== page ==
Let’s face it if you tried to read every parenting book out there — your kids would be in their late teens, if not early adulthood, by the time you put even a small dent in the great heap of expert parenting advice available. The impossible task seems even more unrealistic for parents of little kids since most of your literary opportunities are wrapped up in reading out loud to them. So when it comes to parenting advice like learning how best to talk so kids will listen, quality is always more helpful than quantity.
The classic parenting book How to Talk So Kids Will Listen and Listen So Kids Will Talk has been around for more than 30 years and has been called “the parenting bible” by The Boston Globe (and a bazillion other outlets). The only thing dated about this advice is the testimonials from parents who claim that — before understanding authors Adele Faber and Elaine Mazlish’s insights on communicating with kids — they would have simply “smacked” them. We’ve summarized these insights for you — in less than 1,000 words — so you can get back to actual parenting. Here are How to Talk’s most actionable takeaways.
1. Accept and Acknowledge Your Kid’s Feelings
The Way Kids Feel Affects Their Behavior
Emotions drive behavior, even when that behavior baffles you because you don’t understand why a carrot pointing the “wrong” way on a child’s plate is cause for a total meltdown (just an example). Identifying the emotion behind the behavior in question is the first step toward addressing any problems that behavior creates.
Denying a Kid’s Feelings Can Exacerbate Problems
You want your kids to trust their emotions, so don’t give them a reason to doubt themselves. Why the carrot is making them freak out is much more important than how ridiculous it is that they’re freaking out in the first place. Punishment is a top-down system that demoralizes when what you really want is to enlighten and instruct.
What You Can Do With This
- Imagine complaining to a friend about something at work and they respond by a) blaming you; b) questioning your reaction; c) offering unsolicited advice; d) offering fake pity; e) psychoanalyzing you — you’d probably be annoyed. So, yeah. Don’t do that to your kid.
- Show them that you’re tuned in to how they feel with non-judgmental verbal cues: “I see that shoelace is giving you a hard time.”
- Give their feelings names: “That stubborn shoelace is frustrating, isn’t it?
- View the situation they’re in from their perspective as opposed to your own, and they won’t see you as part of the problem that they’re acting out over.
2. Instead of Punishing, Encourage Cooperation
Bad Behavior Is a Problem, Not a Character Flaw
If your response to your child’s misbehavior makes them feel bad about themselves, you’ve taken the focus off a situation that can be improved and put it on something a lot more complicated — or did you want to take a deep dive into their psyche while they’re trying to pull the tail off the dog?
Punishments Create More Problem Than They Solve
Contrived consequences like time-outs and grounding can modify behavior in the short term, but they don’t teach a kid much because you don’t get any buy-in from the kid. It’s a top-down system that demoralizes when what you really want is to enlighten and instruct.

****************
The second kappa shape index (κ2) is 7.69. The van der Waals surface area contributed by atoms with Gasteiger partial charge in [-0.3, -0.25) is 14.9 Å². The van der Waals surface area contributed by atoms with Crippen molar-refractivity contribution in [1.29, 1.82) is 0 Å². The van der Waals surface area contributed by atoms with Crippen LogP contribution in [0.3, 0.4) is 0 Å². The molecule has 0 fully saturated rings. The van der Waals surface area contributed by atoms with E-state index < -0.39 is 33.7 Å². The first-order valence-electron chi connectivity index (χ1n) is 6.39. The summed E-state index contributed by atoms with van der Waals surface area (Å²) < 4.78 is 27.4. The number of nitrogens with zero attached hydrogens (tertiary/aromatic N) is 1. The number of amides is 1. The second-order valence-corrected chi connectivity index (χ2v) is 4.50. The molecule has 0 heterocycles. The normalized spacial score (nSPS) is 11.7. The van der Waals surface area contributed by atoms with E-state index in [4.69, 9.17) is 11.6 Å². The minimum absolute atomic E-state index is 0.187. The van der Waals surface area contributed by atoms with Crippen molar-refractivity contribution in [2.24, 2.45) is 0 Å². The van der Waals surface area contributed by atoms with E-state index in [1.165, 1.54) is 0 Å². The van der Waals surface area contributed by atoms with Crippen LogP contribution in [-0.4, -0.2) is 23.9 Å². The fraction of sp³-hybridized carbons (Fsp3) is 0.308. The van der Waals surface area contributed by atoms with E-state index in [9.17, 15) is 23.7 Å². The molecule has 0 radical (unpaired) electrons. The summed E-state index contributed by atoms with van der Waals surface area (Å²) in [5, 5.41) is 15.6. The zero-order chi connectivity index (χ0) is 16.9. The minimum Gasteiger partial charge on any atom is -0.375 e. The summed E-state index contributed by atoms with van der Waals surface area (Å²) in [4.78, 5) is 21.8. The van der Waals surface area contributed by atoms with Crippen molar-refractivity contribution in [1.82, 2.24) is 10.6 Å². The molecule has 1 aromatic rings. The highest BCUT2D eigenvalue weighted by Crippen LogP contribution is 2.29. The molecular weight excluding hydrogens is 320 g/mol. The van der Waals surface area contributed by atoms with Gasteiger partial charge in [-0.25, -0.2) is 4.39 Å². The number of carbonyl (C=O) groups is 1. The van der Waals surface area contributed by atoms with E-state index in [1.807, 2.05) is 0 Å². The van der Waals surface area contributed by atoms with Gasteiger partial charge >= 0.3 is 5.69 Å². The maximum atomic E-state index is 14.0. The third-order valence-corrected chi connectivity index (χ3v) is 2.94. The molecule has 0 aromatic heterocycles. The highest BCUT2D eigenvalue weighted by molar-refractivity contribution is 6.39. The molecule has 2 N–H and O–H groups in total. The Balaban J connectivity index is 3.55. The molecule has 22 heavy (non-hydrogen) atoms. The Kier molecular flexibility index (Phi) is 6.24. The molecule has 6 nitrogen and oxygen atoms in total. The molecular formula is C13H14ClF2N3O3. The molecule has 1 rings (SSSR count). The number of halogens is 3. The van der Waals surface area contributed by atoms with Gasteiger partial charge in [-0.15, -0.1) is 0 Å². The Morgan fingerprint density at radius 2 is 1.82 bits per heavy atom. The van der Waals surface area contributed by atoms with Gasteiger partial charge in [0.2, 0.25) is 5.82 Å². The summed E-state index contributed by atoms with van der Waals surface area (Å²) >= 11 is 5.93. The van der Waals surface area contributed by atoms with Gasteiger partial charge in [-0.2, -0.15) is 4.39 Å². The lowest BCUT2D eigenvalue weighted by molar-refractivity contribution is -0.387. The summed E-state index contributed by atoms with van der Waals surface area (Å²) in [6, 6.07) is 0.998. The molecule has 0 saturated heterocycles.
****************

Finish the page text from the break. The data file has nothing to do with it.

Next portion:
What You Can Do With This
- Give information about the problem rather than accusations. Instead of saying, “You’re ruining the floor,” try “Water on the floor can seep through and ruin the ceiling below.”
- Use descriptions rather than declarations. Instead of saying, “You better not throw that water on the floor,” try “I see a lot of water on the floor.”
- Make it about you. Since you’re already talking to your kid about their emotions (you are, right?), talk about your own while you’re at it. Make sure they understand how their behavior makes you feel and how it affects you.
- Brainstorm solutions with them. Write down all the suggestions, even the ridiculous ones. Then eliminate the ones that definitely won’t work (“No, we can’t make your sister live in the basement”) until you can come up with a compromise.
3. Encourage Autonomy and Self-Confidence
Dependence ultimately fosters feelings of helplessness, resentment, and frustration — but you don’t need to be told that because you know some of these people as adults.
You Can Definitely Praise Too Much
Kids need affirmation to build a healthy degree of self-esteem but don’t overdo it or they could wind up feeling like the world owes them everything they want. There’s a spectrum that starts at “confident” and ends at “entitled” — aim for the former.
What You Can Do With This
- Empower your kids with choices. You don’t have to give them free rein; just a number of you-approved options, like when they’re picking out their clothes or starting a list of chores.
- Respect a kid’s struggle and encourage them to try. Doing it for them removes their agency in the world, which is even more frustrating than, say, a stubborn shoelace that won’t stay tied.
- Complex questions are an opportunity to explore something, so don’t brush them off with oversimplified answers. Ask them why they asked and what they think.
- Don’t bullshit them when you don’t know something; encourage them to ask friends or family who might have a better answer.
- Praise generously, but wisely. Be specific and descriptive when doling it out; instead of “You’re a great artist!” try “I like how the zig-zags follow the squiggles — how did you think of that?”
- Appreciate their work and effort, not their traits. This shows kids evidence of their own talents and lets them draw their own conclusions about what they might do with those talents. Otherwise, you’re confining them by telling them who and what they are.
Is there more to the book than this? Sure! But don’t you feel like you’ve already read it? Now, do yourself a favor and read something fun for a change.
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